The advocates of natural wines are also about transparency: of production, of labelling, and not just about provenance and potential allergens. This I can only see as a good thing, something to be welcomed, adding to the importance of this category. If only there was another buzz word to use other than the misleading ‘natural wine’ but I guess, ‘minimum interference wine’ does not roll off the tongue so easily.
In essence, the term covers a multitude of wines and styles from wines made from organically or biodynamically grown vines with more modern techniques through to wines made using an amphora as a vessel to ferment the wine in the way of the ancient winemakers. There is some more detailed information on the RAW website that may help you to better understand these wines.
With no officially recognised certification for natural wines, the organisiers of RAW published a Charter of Quality that each exhibitor had to fulfil to be included in the line up at the fair. This charter specifies that the estate’s production must be entirely organic and/or biodynamic, hand-harvested, no added yeast (unless a sparkling wine), no winemaking additives except for low levels of sulphites (total sulphite may not exceed 70 mg/l), no ‘heavy manipulation’ of the wine and any fining agents or chaptalisation or acidification to be detailed on the label.
This seems a good place to start in the description of how these wines gain entry into the category. I attended this fair with expectations of seeing a lot of ill made wines under the guise of being made with little intervention by inexperienced winemakers as well as a few excellent examples. Instead, I discovered few ill made wines and many excellent wines and realise that I had probably been caught up in all the sommelier hype about a few esoteric producers and did not think to find a showcase of biodynamic and organic producers amongst the exhibitors.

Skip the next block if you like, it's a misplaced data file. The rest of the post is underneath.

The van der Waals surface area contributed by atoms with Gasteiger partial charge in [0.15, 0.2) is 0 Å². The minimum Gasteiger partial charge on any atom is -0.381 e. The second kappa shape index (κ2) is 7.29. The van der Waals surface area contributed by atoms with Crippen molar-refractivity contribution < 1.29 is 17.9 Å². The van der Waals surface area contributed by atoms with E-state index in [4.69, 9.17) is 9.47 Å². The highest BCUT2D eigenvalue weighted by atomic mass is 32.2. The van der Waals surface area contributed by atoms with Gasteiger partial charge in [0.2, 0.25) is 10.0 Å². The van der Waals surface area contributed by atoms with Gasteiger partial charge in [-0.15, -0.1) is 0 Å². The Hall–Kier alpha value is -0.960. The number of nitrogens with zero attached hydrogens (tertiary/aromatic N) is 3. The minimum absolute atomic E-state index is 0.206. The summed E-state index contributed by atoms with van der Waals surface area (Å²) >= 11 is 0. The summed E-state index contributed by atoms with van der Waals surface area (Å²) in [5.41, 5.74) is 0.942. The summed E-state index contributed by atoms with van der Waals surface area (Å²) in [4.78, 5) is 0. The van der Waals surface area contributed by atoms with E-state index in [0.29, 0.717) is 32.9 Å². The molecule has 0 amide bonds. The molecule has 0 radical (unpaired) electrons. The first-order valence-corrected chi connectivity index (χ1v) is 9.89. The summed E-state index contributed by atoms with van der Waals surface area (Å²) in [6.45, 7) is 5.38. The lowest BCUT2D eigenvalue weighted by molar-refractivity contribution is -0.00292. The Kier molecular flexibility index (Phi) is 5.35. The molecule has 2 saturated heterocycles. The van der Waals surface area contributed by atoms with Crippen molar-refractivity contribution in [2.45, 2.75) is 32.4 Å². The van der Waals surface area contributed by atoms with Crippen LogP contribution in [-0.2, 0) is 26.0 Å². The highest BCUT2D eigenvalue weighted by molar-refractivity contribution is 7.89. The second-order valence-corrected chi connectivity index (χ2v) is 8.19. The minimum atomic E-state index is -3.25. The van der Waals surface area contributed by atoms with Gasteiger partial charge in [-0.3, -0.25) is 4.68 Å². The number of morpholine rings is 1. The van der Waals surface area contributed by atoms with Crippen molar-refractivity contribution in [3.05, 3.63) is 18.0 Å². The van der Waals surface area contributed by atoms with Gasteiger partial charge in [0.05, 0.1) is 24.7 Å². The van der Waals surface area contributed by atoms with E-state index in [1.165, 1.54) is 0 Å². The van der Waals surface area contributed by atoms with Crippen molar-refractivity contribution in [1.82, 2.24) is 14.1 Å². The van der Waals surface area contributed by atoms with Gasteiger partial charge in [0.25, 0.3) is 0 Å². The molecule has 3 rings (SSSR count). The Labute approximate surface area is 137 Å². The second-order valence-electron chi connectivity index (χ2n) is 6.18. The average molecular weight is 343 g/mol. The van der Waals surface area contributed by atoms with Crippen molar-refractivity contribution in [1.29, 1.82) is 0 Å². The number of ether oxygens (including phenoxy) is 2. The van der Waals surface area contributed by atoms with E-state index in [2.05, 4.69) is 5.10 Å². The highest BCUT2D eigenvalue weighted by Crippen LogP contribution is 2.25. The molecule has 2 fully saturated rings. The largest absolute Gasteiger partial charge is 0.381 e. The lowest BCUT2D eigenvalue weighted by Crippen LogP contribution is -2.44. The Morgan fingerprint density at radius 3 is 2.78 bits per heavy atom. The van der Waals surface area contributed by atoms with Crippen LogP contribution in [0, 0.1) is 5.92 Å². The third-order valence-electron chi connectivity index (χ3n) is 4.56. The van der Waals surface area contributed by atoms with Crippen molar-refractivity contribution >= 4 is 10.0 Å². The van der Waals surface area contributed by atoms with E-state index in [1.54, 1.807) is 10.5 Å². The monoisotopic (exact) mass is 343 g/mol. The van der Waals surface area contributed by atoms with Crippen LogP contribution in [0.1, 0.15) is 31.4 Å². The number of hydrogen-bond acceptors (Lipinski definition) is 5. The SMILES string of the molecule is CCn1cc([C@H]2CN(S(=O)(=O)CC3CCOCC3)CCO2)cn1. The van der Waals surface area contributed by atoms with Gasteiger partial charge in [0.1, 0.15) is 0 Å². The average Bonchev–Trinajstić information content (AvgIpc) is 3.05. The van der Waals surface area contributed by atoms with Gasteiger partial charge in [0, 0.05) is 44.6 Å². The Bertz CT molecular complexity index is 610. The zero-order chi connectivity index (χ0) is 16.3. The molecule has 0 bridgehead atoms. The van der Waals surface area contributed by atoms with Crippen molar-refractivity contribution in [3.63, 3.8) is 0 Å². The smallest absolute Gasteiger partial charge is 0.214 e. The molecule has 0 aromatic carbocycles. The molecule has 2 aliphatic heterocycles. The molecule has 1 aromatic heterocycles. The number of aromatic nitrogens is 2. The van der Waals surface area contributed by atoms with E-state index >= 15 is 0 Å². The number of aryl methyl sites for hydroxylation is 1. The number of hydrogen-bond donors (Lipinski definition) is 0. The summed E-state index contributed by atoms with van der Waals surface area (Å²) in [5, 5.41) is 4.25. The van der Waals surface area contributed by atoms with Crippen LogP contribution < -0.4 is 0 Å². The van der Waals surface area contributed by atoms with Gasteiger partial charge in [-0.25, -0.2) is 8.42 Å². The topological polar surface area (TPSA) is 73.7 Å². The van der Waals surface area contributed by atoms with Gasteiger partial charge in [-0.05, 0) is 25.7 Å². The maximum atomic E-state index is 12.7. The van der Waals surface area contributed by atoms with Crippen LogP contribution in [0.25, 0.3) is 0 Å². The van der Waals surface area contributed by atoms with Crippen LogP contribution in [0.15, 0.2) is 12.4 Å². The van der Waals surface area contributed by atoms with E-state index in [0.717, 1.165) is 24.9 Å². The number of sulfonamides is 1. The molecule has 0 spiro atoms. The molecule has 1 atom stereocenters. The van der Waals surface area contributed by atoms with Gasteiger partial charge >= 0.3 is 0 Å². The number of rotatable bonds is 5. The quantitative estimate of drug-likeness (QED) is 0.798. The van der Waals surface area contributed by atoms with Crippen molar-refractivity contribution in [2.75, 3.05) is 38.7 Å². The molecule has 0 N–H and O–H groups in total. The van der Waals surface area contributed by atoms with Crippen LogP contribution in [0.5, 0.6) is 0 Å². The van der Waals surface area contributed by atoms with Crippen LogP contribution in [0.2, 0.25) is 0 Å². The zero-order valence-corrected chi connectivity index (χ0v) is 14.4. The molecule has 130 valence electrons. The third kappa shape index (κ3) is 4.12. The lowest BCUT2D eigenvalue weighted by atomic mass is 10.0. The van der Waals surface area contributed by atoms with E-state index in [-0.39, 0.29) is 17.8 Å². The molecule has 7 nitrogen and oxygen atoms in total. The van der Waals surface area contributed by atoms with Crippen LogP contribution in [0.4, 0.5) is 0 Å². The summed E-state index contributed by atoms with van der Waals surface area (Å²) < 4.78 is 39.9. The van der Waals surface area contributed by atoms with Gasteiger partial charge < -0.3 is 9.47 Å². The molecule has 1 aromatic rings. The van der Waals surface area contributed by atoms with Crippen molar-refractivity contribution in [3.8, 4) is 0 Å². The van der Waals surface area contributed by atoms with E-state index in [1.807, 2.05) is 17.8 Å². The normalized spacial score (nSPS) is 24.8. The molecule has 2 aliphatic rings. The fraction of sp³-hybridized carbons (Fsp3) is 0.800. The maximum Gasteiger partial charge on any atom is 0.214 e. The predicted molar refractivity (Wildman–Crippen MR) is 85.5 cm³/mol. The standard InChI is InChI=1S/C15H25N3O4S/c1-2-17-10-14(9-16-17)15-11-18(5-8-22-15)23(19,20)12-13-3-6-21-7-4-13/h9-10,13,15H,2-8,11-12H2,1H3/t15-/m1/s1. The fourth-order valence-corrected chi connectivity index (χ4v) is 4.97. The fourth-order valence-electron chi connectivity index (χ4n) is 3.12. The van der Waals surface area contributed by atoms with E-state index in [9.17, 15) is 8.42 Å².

I think that what remains is to highlight some of the discoveries found at RAW – the good, the bad and the ugly!!
The first one for this week is….
Cullen Amber 2014 (AUD$39)
This is the first vintage of this wine made by one of Australia’s best wine producers, who happens to be biodynamic. This is a Semillon (64%) Sauvignon Blanc (36%) blend with fruit from the renown Margaret River region’s Mangan vineyard. 2014 was a great vintage for Semillon and thus a great opportunity to make this inaugural release wine.